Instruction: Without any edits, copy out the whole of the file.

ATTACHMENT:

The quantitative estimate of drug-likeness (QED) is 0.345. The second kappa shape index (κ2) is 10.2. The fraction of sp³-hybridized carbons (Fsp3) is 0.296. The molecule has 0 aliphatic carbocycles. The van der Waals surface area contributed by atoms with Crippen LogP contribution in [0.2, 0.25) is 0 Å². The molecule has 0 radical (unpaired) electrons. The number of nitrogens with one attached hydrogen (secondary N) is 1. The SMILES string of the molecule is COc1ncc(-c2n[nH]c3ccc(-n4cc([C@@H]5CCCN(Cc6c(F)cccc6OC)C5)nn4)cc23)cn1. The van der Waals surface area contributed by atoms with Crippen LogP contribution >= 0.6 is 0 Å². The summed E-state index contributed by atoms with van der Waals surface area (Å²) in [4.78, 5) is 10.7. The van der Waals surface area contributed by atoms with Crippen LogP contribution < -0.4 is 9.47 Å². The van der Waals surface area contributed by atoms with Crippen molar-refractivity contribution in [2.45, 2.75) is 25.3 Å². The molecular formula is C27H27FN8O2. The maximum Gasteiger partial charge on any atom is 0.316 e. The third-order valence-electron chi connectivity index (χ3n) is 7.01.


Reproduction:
The quantitative estimate of drug-likeness (QED) is 0.345. The second kappa shape index (κ2) is 10.2. The fraction of sp³-hybridized carbons (Fsp3) is 0.296. The molecule has 0 aliphatic carbocycles. The van der Waals surface area contributed by atoms with Crippen LogP contribution in [0.2, 0.25) is 0 Å². The molecule has 0 radical (unpaired) electrons. The number of nitrogens with one attached hydrogen (secondary N) is 1. The SMILES string of the molecule is COc1ncc(-c2n[nH]c3ccc(-n4cc([C@@H]5CCCN(Cc6c(F)cccc6OC)C5)nn4)cc23)cn1. The van der Waals surface area contributed by atoms with Crippen LogP contribution >= 0.6 is 0 Å². The summed E-state index contributed by atoms with van der Waals surface area (Å²) in [4.78, 5) is 10.7. The van der Waals surface area contributed by atoms with Crippen LogP contribution < -0.4 is 9.47 Å². The van der Waals surface area contributed by atoms with Crippen molar-refractivity contribution in [2.45, 2.75) is 25.3 Å². The molecular formula is C27H27FN8O2. The maximum Gasteiger partial charge on any atom is 0.316 e. The third-order valence-electron chi connectivity index (χ3n) is 7.01.